Early in my term, I established a goal of reducing Washington’s medically uninsured rate to 6 percent by the end of 2017. A recent Gallup survey, backed by census numbers, reports an unprecedented 10-point drop in the uninsured rate in Washington state. We’ve achieved our target two years early and have the second highest proportional drop in the rate of uninsured in the country.
The bipartisan effort to implement the Affordable Care Act and our community-based effort to enroll residents in new health plan options is working.
Now we are focusing our efforts on improved quality and value.
We’ve launched a Healthier Washington initiative, funded partly with a federal grant, to work with other purchasers, providers and consumers to achieve better health, better care and lower costs.
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First, we must treat the “whole person” instead of separating the head from the rest of the body. A Kitsap County provider tells of a young woman being treated for a mental health condition who came in with a bad cough. While the provider encouraged her to see a doctor, she didn’t follow through and died from pneumonia.
This death could have been prevented with an integrated system of care that would have ensured the woman received treatment for her mental health condition and her medical condition. An integrated system means medical and mental health conditions are treated in the same setting with clinical care teams accountable for both the physical and behavioral health of individuals. The state Health Care Authority and Department of Social and Health Services are working on this integrated approach.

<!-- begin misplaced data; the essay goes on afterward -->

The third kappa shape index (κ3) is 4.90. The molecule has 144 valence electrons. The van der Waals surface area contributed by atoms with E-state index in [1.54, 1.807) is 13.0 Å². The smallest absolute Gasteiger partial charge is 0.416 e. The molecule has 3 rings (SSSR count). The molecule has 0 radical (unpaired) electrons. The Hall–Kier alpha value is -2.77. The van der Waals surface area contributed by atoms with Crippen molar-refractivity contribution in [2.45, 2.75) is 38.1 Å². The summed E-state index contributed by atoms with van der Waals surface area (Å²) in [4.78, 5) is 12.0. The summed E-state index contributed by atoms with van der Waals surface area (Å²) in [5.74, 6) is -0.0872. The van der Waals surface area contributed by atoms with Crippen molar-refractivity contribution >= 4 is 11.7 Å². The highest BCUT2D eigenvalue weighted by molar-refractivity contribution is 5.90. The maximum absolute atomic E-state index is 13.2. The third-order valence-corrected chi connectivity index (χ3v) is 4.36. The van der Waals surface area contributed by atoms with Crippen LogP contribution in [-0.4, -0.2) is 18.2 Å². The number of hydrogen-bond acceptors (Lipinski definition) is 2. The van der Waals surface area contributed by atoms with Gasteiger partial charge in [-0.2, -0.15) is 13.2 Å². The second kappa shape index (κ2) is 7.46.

Second, the state is overhauling the way we pay for health care through contracts that focus on health improvement, not just number of visits.
We are currently rolling out one such value-based approach for state employees with a system of health providers striving for agreed-upon quality measures. If the plan achieves the quality targets and an agreed-upon cost trend, it shares in cost savings. The plans are expected to offer care management programs for chronic disease management, integrated behavioral health services, preventive screenings and immunizations, and improved customer experience.
Finally, we must bring together leaders from different sectors that contribute to health — including housing, employment and education — to make data-driven, community-based decisions on how to create healthier communities.
These Accountable Communities of Health — formal partnerships and coalitions aimed at improving access to care — are already emerging throughout the state, including in Thurston County. They’re working thanks to collaboration by medical providers, educators, first responders, social service and housing providers, and others who work daily with children, people with disabilities, seniors and others who benefit from coordinated care.
With our Healthier Washington initiative, we could see reduced chronic diseases, such as obesity and diabetes; better coordinated care for individuals with complex conditions; and lower cost trends. The state is pursuing greater federal flexibility with our Medicaid funding to reduce avoidable use of intensive services, such as acute care hospitals, nursing homes, psychiatric hospitals and long-term services and supports. This flexibility could help us improve population health, move faster toward high value purchasing and better control Medicaid costs.
Our success in health care enrollment was achieved because so many organizations and volunteers came together to make it happen. That same commitment and cooperation will help us achieve a Healthier Washington.
Jay Inslee, a Democrat, is Washington’s 23rd governor. He took office in January 2013.